Thursday, February 26, 2015

Welcome to the Writing Center

Every time a student checks in at the front desk of the Writing Center, we ask them the same questions. But that is the only thing that is the same for every session.

Where do we begin? I ask: "What are we working on today?"
Simple enough. Not everyone knows what they need, what exactly to expect from the Writing Center, or what the most pressing issue is. But everyone knows what they brought in to work on, and we can use that as a starting point. A one-page response, a three-to-five-page analysis, and a ten-page mid-term paper each carry their own built-in set of possibilities.

How can we narrow these possibilities? I ask: "When is it due?"
Before we even consider the possibility of spending our time brainstorming or looking at organization and cohesion, we need to know how much time we have to work with. For example, if this ten-page paper is due in an hour, brainstorming is out of the question, and we're probably not going to have enough time to consider reorganization. Instead, we're probably going to be looking at formatting issues, clearing up any citation confusion, or looking for any distracting grammar or punctuation problems.

However, I don't want to rule with an iron fist, so I ask: "What did you want to look at today?"
At this point, we should have a pretty good idea of what is possible. If a ten-page paper is due in an hour, and you are questioning their choice of topic, I'd suggest working on what you have and coming in earlier next time: we help writers at any stage in the writing process. If you bring in a three-page paper that's not due for a week, and you are worried about grammar, I can explain the importance of addressing early-order concerns first. We want to avoid sanding an edge if we're going to chop off that chunk with a chainsaw. I can only make suggestions, though.

I want to make sure you are comfortable with the agenda we set for the session, so when our time is up, I ask: "Do you feel better now?"
I want to make sure you have gotten something out of the session. If we didn't get to look through everything, I want to make sure you feel good about what we did accomplish. I want to know that you understand what we went through, that you are prepared to go through the rest of the paper looking for any similar issues--and that you are walking away with a better understanding of your choices as a writer.

Monday, February 23, 2015

Looking Back at Lions in Winter Again: Edward Kelsey Moore & Character

A couple weeks ago, Nathan took us back to Lions in Winter, filling us in on Stephen Graham Jones’s lecture on “info dumping” and hook lines. A second fiction writer, Edward Kelsey Moore, gave a lecture as wellAfter discussing some of his work in class and even hearing him read one of his stories online, I was eager to sit down, shut up, and soak in what he had to say about creating characters.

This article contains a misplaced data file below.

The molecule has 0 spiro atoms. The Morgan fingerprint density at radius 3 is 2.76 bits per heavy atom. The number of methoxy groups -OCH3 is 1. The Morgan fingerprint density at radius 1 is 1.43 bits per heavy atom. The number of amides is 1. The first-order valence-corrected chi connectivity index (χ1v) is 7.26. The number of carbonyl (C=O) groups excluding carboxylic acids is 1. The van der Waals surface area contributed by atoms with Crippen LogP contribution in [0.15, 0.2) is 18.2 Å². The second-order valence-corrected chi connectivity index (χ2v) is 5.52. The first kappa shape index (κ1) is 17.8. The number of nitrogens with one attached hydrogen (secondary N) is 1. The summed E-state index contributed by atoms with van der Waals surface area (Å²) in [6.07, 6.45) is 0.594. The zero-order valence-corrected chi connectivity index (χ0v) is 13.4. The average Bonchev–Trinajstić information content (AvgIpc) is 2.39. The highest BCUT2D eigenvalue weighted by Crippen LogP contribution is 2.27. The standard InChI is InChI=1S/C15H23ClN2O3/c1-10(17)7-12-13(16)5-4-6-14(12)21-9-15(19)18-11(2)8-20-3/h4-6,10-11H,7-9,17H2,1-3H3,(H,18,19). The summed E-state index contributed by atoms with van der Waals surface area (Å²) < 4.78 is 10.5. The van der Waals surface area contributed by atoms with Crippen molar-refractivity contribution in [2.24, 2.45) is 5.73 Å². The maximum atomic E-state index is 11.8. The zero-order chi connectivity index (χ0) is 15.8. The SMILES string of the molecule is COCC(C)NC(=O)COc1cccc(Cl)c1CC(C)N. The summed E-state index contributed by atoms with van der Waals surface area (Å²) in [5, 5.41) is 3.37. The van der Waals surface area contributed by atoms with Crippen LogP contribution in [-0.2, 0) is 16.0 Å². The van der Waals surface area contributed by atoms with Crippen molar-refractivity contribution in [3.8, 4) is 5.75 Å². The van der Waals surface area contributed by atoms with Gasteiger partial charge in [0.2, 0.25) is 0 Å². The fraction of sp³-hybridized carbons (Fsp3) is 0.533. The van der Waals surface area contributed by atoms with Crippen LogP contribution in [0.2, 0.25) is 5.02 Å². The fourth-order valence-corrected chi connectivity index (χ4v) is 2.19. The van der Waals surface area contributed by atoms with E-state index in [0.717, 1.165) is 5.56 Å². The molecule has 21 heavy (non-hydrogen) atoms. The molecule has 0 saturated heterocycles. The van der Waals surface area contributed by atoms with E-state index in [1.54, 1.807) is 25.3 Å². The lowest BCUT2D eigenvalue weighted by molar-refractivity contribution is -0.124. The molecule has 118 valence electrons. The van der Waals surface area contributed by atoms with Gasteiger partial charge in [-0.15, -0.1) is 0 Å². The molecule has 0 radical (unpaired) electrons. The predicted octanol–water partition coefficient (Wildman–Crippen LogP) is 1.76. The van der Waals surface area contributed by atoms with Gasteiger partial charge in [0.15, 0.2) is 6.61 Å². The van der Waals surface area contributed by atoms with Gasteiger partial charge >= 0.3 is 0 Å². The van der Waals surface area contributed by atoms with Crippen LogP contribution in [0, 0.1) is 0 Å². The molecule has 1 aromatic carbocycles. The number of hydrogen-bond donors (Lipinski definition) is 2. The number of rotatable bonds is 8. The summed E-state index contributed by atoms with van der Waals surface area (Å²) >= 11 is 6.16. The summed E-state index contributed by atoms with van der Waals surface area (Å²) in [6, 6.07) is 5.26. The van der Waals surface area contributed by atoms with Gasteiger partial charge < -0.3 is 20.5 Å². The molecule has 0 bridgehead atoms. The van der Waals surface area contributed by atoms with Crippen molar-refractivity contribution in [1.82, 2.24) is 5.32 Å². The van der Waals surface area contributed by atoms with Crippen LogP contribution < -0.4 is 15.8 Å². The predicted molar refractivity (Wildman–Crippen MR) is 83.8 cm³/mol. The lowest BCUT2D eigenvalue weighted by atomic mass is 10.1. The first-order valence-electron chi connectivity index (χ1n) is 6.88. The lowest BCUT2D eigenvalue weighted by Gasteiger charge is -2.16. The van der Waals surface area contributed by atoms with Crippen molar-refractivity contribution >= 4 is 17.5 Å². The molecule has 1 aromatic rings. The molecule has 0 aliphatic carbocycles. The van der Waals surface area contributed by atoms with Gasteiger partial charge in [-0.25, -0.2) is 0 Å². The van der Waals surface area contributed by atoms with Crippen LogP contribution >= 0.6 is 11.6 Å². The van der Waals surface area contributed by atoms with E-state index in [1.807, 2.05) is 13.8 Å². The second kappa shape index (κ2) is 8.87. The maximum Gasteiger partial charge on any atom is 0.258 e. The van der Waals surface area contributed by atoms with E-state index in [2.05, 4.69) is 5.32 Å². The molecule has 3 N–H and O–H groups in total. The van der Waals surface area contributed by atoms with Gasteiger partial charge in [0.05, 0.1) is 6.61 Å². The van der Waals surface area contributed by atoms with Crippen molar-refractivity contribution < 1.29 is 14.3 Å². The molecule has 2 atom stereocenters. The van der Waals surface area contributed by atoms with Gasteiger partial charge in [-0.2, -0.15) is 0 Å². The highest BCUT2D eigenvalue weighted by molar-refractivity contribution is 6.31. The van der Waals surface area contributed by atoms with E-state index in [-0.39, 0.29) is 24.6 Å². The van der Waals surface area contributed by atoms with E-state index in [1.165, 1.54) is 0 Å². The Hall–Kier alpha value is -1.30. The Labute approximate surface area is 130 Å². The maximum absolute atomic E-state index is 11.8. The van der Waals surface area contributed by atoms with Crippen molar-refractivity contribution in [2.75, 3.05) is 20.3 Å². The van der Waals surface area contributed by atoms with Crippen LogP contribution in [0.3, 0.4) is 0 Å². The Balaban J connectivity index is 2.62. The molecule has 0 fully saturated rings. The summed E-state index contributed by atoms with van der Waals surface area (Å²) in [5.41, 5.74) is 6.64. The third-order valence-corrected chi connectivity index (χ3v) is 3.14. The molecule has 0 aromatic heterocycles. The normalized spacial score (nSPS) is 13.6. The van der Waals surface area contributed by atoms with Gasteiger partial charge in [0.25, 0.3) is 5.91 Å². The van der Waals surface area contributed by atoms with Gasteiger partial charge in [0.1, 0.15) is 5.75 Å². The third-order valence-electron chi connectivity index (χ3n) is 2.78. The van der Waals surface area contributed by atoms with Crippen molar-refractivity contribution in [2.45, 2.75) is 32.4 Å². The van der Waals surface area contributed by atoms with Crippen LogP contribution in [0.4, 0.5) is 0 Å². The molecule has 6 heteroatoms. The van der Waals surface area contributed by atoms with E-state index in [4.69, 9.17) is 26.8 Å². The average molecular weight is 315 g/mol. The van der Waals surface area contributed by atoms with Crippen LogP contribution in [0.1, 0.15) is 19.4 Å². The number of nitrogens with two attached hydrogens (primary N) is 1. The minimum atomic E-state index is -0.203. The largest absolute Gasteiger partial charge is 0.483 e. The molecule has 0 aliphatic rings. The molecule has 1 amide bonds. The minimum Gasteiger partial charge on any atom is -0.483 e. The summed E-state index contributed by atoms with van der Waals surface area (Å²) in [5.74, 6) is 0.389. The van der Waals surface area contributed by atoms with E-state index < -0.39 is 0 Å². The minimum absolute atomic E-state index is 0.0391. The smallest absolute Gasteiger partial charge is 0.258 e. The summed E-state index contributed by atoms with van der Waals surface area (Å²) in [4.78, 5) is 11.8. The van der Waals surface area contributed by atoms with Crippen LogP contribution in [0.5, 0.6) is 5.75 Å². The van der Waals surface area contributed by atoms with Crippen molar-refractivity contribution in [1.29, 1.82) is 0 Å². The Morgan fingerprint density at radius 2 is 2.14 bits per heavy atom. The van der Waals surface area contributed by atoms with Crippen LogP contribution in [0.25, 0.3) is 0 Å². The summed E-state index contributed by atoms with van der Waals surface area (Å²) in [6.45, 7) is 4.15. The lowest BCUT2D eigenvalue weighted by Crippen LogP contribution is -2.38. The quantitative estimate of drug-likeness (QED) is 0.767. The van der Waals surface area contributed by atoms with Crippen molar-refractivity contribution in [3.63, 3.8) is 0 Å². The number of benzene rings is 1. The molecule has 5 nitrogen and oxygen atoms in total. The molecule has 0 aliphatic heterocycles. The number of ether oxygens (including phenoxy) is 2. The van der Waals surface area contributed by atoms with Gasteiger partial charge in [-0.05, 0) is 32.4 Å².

Moore began by talking about how well you should know your characters. But how do you do that? Practice. Moore had us write, starting with a simple scene of a single character doing the mundane. As usual, I wrote about myself, using another name.

He must have known I’d do this, because his next prompt suggested that we get out of ourselves by giving the character some quality, possession, or characteristic that would make this character different. This makes enough sense. To get into one head, we need to get out of another.

What’s next? Remove yourself even further. His next prompt asked us to think about what would naturally come next--and just ignore it. If your character is putting away groceries, and the next step would be to start cooking dinner, don’t let her cook dinner. This boring step could lead to more unimportant events, leaving you and readers with filler that’s not worth reading.

Make the character forget something at the store. Imagine that the cooking appliances won't turn on. Your character might see a dolphin jumping out of the backyard swimming pool and forget about dinner. Whatever it is, change the pace.

Moore’s lecture helped me understand some things. One is that I love the unexpected. Unfortunately, another realization is that I don’t get to read a lot of creative writing in the Writing Center. Yes, I love reading academic papers, personal statements, and resumes. But I’d also love to read some Moore-inspired, unexpected creativity too.  

So if you are taking a creative writing class, surprise us by bringing that work to the Writing Center!

Wednesday, February 18, 2015

Interview with Dr. Charlotte Pence